Time is fast running out; the end is upon us, but the greatest tragedy is the shambles in that part of the Community of Adventism professing so-called "historic" Adventism obsessed with a desire for unity, and missing the mark as to what the real basis of unity is - TRUTH - pure, and unadulterated" even the righteousness of Christ.

p 7 -- As God called the children of Israel out of Egypt, that they might keep his Sabbath, so He calls his people out of Babylon, that they may not worship the beast or his image. The man of sin, who thought to change times and laws, has exalted himself above God, by presenting a spurious Sabbath to the world; the Christian world has accepted the child of the papacy; and cradled and nourished it, thus defying God by removing his memorial, and setting up a rival Sabbath.

After the truth has been proclaimed as a witness to all nations, every conceivable power of evil will be set in operation, and minds will be confused by many voices crying, "Lo, here is Christ, Lo, he is there. This is the truth, I have the message from God; he has sent me with great light." Then there will be a removing of the landmarks, and an attempt to tear down the pillars of our faith. A more decided effort will be made to exalt the false Sabbath, and to cast contempt upon God himself by supplanting the day he has blessed and sanctified. This false Sabbath is to be enforced by an oppressive law. Satan and his angels are wide-awake, and intensely active, working with energy and perseverance through human instrumentalities to bring about his purpose of obliterating from the minds of men the knowledge of God. But while Satan works with his lying wonders, the time will be fulfilled foretold in the Revelation and the mighty angel that shall lighten the earth with his glory, will proclaim the fall of Babylon, and call upon God's people to forsake her.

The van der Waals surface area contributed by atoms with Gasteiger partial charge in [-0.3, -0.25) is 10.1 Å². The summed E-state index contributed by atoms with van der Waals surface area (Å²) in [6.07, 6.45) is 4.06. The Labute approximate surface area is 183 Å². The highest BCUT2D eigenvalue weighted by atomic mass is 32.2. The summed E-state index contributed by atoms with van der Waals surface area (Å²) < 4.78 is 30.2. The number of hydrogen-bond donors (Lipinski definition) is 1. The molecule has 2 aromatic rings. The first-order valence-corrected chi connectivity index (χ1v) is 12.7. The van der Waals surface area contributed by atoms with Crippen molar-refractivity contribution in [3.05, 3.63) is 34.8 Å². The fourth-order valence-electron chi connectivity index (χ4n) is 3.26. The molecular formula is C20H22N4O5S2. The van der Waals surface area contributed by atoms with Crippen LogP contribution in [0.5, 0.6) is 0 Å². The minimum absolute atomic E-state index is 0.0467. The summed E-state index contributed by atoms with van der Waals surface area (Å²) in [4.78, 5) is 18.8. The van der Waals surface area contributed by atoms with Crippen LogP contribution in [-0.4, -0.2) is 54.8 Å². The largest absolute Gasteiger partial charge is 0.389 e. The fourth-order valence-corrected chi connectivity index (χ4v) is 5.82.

At the time of the loud cry of the third angel those who have been in any measure blinded by the enemy, who have not fully recovered themselves from the snare of Satan, will be in peril, because it will be difficult for them to discern the light from heaven, and they will be inclined to accept falsehood. Their erroneous experience will color their thoughts, their decisions, their propositions, their counsels. The evidences that God has given will be no evidence to those who have blinded their eyes by choosing darkness rather than light. After rejecting light, they will originate theories which they will call "light," but which the Lord calls, "Sparks of their own kindling," by which they will direct their steps.